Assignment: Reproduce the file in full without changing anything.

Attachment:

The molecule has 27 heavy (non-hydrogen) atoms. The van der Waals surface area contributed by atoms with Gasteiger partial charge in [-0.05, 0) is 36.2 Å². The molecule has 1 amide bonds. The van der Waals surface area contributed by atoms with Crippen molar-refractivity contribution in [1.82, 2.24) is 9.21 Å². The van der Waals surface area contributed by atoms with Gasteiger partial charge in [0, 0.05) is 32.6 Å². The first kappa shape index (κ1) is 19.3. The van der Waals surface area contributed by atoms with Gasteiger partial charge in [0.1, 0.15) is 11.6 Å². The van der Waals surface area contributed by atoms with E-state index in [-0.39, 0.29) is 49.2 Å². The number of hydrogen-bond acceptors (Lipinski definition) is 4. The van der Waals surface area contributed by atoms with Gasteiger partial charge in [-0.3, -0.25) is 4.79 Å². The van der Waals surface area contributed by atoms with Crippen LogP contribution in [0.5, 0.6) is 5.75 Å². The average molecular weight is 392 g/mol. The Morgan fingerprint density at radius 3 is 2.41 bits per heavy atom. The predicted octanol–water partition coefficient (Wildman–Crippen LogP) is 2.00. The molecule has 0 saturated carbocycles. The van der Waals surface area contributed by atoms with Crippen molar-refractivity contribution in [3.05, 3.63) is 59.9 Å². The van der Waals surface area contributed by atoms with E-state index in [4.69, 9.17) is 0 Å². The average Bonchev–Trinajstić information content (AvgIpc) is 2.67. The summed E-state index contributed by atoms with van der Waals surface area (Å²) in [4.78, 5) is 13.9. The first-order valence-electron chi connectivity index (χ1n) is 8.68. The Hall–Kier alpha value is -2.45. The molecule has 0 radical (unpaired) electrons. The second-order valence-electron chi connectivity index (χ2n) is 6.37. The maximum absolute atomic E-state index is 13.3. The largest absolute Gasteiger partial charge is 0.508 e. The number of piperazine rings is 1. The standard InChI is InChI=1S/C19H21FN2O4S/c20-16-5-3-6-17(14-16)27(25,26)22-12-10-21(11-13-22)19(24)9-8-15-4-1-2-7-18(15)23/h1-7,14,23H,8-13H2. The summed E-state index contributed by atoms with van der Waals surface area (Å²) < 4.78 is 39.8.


The molecule has 27 heavy (non-hydrogen) atoms. The van der Waals surface area contributed by atoms with Gasteiger partial charge in [-0.05, 0) is 36.2 Å². The molecule has 1 amide bonds. The van der Waals surface area contributed by atoms with Crippen molar-refractivity contribution in [1.82, 2.24) is 9.21 Å². The van der Waals surface area contributed by atoms with Gasteiger partial charge in [0, 0.05) is 32.6 Å². The first kappa shape index (κ1) is 19.3. The van der Waals surface area contributed by atoms with Gasteiger partial charge in [0.1, 0.15) is 11.6 Å². The van der Waals surface area contributed by atoms with E-state index in [-0.39, 0.29) is 49.2 Å². The number of hydrogen-bond acceptors (Lipinski definition) is 4. The van der Waals surface area contributed by atoms with Gasteiger partial charge in [-0.3, -0.25) is 4.79 Å². The van der Waals surface area contributed by atoms with Crippen LogP contribution in [0.5, 0.6) is 5.75 Å². The average molecular weight is 392 g/mol. The Morgan fingerprint density at radius 3 is 2.41 bits per heavy atom. The predicted octanol–water partition coefficient (Wildman–Crippen LogP) is 2.00. The molecule has 0 saturated carbocycles. The van der Waals surface area contributed by atoms with Crippen molar-refractivity contribution in [3.05, 3.63) is 59.9 Å². The van der Waals surface area contributed by atoms with E-state index in [4.69, 9.17) is 0 Å². The average Bonchev–Trinajstić information content (AvgIpc) is 2.67. The summed E-state index contributed by atoms with van der Waals surface area (Å²) in [4.78, 5) is 13.9. The first-order valence-electron chi connectivity index (χ1n) is 8.68. The Hall–Kier alpha value is -2.45. The molecule has 0 radical (unpaired) electrons. The second-order valence-electron chi connectivity index (χ2n) is 6.37. The maximum absolute atomic E-state index is 13.3. The largest absolute Gasteiger partial charge is 0.508 e. The number of piperazine rings is 1. The standard InChI is InChI=1S/C19H21FN2O4S/c20-16-5-3-6-17(14-16)27(25,26)22-12-10-21(11-13-22)19(24)9-8-15-4-1-2-7-18(15)23/h1-7,14,23H,8-13H2. The summed E-state index contributed by atoms with van der Waals surface area (Å²) < 4.78 is 39.8.